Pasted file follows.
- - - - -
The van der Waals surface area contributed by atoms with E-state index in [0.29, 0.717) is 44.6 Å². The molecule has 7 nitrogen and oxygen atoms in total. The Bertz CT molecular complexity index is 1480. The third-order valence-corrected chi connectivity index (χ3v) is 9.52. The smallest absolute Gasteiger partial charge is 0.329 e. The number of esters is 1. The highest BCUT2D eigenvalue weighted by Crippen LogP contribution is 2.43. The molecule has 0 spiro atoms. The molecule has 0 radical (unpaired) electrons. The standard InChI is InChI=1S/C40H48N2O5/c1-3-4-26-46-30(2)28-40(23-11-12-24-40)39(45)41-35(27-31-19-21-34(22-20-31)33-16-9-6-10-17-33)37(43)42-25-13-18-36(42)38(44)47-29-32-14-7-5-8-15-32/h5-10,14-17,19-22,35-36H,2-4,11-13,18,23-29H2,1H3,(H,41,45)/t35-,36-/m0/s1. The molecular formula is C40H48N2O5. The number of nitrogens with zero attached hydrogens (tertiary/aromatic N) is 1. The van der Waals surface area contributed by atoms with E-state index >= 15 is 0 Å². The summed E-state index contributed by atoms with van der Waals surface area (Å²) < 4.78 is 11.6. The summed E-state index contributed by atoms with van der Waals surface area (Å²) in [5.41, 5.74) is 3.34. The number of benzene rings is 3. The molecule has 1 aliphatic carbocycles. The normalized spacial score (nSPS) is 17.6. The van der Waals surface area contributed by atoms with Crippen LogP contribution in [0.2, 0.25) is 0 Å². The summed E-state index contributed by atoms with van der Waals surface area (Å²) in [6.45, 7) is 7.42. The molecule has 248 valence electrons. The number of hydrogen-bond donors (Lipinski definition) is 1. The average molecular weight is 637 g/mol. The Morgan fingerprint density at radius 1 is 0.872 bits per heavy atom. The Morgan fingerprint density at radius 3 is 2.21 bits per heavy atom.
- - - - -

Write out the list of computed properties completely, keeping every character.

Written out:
The van der Waals surface area contributed by atoms with E-state index in [0.29, 0.717) is 44.6 Å². The molecule has 7 nitrogen and oxygen atoms in total. The Bertz CT molecular complexity index is 1480. The third-order valence-corrected chi connectivity index (χ3v) is 9.52. The smallest absolute Gasteiger partial charge is 0.329 e. The number of esters is 1. The highest BCUT2D eigenvalue weighted by Crippen LogP contribution is 2.43. The molecule has 0 spiro atoms. The molecule has 0 radical (unpaired) electrons. The standard InChI is InChI=1S/C40H48N2O5/c1-3-4-26-46-30(2)28-40(23-11-12-24-40)39(45)41-35(27-31-19-21-34(22-20-31)33-16-9-6-10-17-33)37(43)42-25-13-18-36(42)38(44)47-29-32-14-7-5-8-15-32/h5-10,14-17,19-22,35-36H,2-4,11-13,18,23-29H2,1H3,(H,41,45)/t35-,36-/m0/s1. The molecular formula is C40H48N2O5. The number of nitrogens with zero attached hydrogens (tertiary/aromatic N) is 1. The van der Waals surface area contributed by atoms with E-state index >= 15 is 0 Å². The summed E-state index contributed by atoms with van der Waals surface area (Å²) < 4.78 is 11.6. The summed E-state index contributed by atoms with van der Waals surface area (Å²) in [5.41, 5.74) is 3.34. The number of benzene rings is 3. The molecule has 1 aliphatic carbocycles. The normalized spacial score (nSPS) is 17.6. The van der Waals surface area contributed by atoms with Crippen LogP contribution in [0.2, 0.25) is 0 Å². The summed E-state index contributed by atoms with van der Waals surface area (Å²) in [6.45, 7) is 7.42. The molecule has 248 valence electrons. The number of hydrogen-bond donors (Lipinski definition) is 1. The average molecular weight is 637 g/mol. The Morgan fingerprint density at radius 1 is 0.872 bits per heavy atom. The Morgan fingerprint density at radius 3 is 2.21 bits per heavy atom.